Brittan counters this claim by arguing that such a status is a delusion because Britain does not have total freedom of action in the real world. That argument is a canard, however, because it does not make a reasoned distinction about where power is centered.
A Parliament that is committed to NATO has certain judgments taken out of its hands, but retains the right to define the limits under which those judments are made, and can ultimately quit NATO altogether if it chooses. A Parliament that is bound simply to implement, rubber stamp in effect, the initiatives of the EU and the EU court is effectively dead.
The soverignty question is not absolute, and never has been in history. In the end, however, the locus of decision making matters because it determines who will have the initiative when choices have to be made - however limited the range of options might be.
Brittan never probes this issue, but instead buys into the tired arguments about shared or pooled soverignty, or whatever.
Similarly, he sees the euro as an absolute good for promoting market discipline and points to all the good things that have happened - better budget discipine, etc. - as governments prepared to join. This neglects the fact that all these good things have happened while the euro is nothing more than a common currency alongside the national currencies. This makes the euro look a bit extraneous - why not simply tie all the national currencies together at a fixed rate? What about the common currency alongside the national currencies that Lady Thatcher once proposed? Brittan does not tell us.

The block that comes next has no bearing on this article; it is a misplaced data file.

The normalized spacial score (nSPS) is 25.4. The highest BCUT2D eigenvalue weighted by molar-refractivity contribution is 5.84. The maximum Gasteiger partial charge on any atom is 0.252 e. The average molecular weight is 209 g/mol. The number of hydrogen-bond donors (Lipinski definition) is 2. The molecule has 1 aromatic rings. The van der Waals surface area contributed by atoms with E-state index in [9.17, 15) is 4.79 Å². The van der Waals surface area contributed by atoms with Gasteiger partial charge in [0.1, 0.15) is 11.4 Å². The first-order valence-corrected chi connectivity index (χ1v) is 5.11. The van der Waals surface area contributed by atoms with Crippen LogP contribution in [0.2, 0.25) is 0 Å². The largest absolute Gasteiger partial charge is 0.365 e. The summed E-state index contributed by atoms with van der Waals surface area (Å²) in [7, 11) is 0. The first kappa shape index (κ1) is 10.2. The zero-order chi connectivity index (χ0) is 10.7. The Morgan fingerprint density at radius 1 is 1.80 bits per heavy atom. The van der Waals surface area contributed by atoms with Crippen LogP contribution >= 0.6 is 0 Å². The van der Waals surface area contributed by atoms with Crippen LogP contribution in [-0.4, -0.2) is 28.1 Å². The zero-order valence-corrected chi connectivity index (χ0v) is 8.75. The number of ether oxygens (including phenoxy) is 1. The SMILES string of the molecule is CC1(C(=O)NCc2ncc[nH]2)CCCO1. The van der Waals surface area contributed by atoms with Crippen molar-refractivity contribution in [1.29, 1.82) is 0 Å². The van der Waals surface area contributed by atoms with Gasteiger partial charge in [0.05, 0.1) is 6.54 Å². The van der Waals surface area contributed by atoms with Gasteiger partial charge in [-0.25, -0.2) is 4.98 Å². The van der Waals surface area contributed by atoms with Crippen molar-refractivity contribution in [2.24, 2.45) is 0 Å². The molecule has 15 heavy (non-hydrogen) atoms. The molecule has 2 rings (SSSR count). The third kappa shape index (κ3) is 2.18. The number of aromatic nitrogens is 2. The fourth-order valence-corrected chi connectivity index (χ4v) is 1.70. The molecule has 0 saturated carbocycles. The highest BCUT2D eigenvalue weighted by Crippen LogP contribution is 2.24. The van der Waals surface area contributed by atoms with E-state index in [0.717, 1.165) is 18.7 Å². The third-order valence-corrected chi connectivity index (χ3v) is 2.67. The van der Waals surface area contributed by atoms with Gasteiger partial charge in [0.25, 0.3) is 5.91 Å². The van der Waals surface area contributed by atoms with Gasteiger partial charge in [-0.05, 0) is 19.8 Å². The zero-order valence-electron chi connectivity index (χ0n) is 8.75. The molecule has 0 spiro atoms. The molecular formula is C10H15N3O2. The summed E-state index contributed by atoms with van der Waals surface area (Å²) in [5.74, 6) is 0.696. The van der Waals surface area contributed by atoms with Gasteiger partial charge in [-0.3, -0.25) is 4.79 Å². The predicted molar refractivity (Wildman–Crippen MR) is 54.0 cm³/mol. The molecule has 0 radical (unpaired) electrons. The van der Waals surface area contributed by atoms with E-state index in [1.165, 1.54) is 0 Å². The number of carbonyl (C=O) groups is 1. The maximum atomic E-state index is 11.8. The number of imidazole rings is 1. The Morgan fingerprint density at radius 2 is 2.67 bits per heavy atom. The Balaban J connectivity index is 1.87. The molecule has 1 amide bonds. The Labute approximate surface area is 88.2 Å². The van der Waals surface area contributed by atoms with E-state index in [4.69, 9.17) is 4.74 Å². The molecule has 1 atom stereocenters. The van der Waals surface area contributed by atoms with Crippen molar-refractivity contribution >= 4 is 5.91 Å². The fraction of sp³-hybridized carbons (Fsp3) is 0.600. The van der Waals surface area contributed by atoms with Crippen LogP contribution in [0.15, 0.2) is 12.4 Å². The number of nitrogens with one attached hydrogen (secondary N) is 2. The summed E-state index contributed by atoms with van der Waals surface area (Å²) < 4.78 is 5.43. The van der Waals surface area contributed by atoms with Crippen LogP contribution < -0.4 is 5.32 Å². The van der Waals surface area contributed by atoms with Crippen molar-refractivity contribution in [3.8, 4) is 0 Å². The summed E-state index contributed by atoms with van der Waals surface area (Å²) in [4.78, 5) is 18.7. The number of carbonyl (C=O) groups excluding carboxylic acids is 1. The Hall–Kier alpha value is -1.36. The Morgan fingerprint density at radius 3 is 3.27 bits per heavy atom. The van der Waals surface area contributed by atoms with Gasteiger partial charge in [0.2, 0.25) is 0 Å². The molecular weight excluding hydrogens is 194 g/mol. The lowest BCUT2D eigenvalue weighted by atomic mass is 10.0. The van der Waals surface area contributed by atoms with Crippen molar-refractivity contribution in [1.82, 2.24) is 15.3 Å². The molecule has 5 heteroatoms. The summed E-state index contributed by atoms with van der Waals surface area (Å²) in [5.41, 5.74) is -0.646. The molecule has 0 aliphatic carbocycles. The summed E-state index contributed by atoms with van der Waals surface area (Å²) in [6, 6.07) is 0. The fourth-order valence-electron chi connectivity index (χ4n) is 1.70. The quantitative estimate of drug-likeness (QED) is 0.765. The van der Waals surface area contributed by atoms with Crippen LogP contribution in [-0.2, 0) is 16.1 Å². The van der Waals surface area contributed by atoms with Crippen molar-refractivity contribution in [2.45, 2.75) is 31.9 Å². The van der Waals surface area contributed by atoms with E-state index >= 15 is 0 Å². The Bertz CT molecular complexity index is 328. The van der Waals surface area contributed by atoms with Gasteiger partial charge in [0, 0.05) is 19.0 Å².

As to Britain's influence in an EU world, Mr. Brittan presumes that it will be greater, particularly with the United States. Yet the truth is that during, for example, the Persian Gulf War, the UK mattered not because Britain was in the EU, but because it was out of it. It was the fact that Britain acted - and acted quickly - unlike its other EU couterparts, that made it important in Washington's calculations. A Britain that had been bound to the EU would not have mattered.
The EU has largely been ineffectual in the international arena, and an EU with greater control over its member's defense and security policies will simply incline Washington to skip London and go straight to Brussels since Britain will be only 1/15th of the decision making process. Britain still matters in the world because it still retains much economic and military power, not simply because it is operating in some self-appointed role as a bridge across the Atlantic.
Of course, Brittan is not wrong when he emphasizes the importance of free markets and prosperity, but in elevating those values above all others he weakens his argument. In the end, the British - English, Scots, Welsh - value what they are, their history and culture, more than they value markets and money. It is Brittan's failure to acknowledge that fact and address it that makes his book singularly ineffective, and that leaves Eurosceptics singularly unconvinced.